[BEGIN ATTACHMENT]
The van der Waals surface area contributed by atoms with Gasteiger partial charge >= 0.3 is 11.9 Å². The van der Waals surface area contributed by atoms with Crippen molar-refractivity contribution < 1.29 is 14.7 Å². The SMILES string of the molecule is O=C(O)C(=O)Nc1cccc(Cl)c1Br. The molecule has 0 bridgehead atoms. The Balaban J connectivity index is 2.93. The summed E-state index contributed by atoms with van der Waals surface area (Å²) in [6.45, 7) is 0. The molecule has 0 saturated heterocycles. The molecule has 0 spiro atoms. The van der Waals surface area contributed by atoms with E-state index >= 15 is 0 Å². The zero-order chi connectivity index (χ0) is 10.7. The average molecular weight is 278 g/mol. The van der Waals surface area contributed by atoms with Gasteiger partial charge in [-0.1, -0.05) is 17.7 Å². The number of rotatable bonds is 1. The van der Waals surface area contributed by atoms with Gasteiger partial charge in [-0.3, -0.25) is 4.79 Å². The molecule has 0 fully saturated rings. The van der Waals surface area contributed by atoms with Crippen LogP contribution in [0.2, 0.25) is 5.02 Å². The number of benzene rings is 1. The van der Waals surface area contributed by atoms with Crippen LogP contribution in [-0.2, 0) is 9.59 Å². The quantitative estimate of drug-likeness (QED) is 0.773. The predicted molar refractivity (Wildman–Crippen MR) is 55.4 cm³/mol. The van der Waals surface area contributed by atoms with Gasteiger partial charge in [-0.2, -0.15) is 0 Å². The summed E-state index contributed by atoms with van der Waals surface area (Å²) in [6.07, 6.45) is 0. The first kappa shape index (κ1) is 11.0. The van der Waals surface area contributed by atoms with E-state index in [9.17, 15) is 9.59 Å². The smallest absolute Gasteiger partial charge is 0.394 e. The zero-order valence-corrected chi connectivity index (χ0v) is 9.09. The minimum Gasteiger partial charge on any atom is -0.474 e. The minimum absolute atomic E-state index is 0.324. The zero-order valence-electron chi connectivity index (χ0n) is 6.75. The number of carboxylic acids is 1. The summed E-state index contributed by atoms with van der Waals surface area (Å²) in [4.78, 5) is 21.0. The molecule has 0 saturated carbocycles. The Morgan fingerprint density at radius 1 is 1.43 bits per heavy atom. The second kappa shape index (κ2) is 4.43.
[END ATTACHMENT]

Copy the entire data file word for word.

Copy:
The van der Waals surface area contributed by atoms with Gasteiger partial charge >= 0.3 is 11.9 Å². The van der Waals surface area contributed by atoms with Crippen molar-refractivity contribution < 1.29 is 14.7 Å². The SMILES string of the molecule is O=C(O)C(=O)Nc1cccc(Cl)c1Br. The molecule has 0 bridgehead atoms. The Balaban J connectivity index is 2.93. The summed E-state index contributed by atoms with van der Waals surface area (Å²) in [6.45, 7) is 0. The molecule has 0 saturated heterocycles. The molecule has 0 spiro atoms. The van der Waals surface area contributed by atoms with E-state index >= 15 is 0 Å². The zero-order chi connectivity index (χ0) is 10.7. The average molecular weight is 278 g/mol. The van der Waals surface area contributed by atoms with Gasteiger partial charge in [-0.1, -0.05) is 17.7 Å². The number of rotatable bonds is 1. The van der Waals surface area contributed by atoms with Gasteiger partial charge in [-0.3, -0.25) is 4.79 Å². The molecule has 0 fully saturated rings. The van der Waals surface area contributed by atoms with Crippen LogP contribution in [0.2, 0.25) is 5.02 Å². The number of benzene rings is 1. The van der Waals surface area contributed by atoms with Crippen LogP contribution in [-0.2, 0) is 9.59 Å². The quantitative estimate of drug-likeness (QED) is 0.773. The predicted molar refractivity (Wildman–Crippen MR) is 55.4 cm³/mol. The van der Waals surface area contributed by atoms with Gasteiger partial charge in [-0.2, -0.15) is 0 Å². The summed E-state index contributed by atoms with van der Waals surface area (Å²) in [6.07, 6.45) is 0. The first kappa shape index (κ1) is 11.0. The van der Waals surface area contributed by atoms with E-state index in [9.17, 15) is 9.59 Å². The smallest absolute Gasteiger partial charge is 0.394 e. The zero-order valence-corrected chi connectivity index (χ0v) is 9.09. The minimum Gasteiger partial charge on any atom is -0.474 e. The minimum absolute atomic E-state index is 0.324. The zero-order valence-electron chi connectivity index (χ0n) is 6.75. The number of carboxylic acids is 1. The summed E-state index contributed by atoms with van der Waals surface area (Å²) in [4.78, 5) is 21.0. The molecule has 0 saturated carbocycles. The Morgan fingerprint density at radius 1 is 1.43 bits per heavy atom. The second kappa shape index (κ2) is 4.43.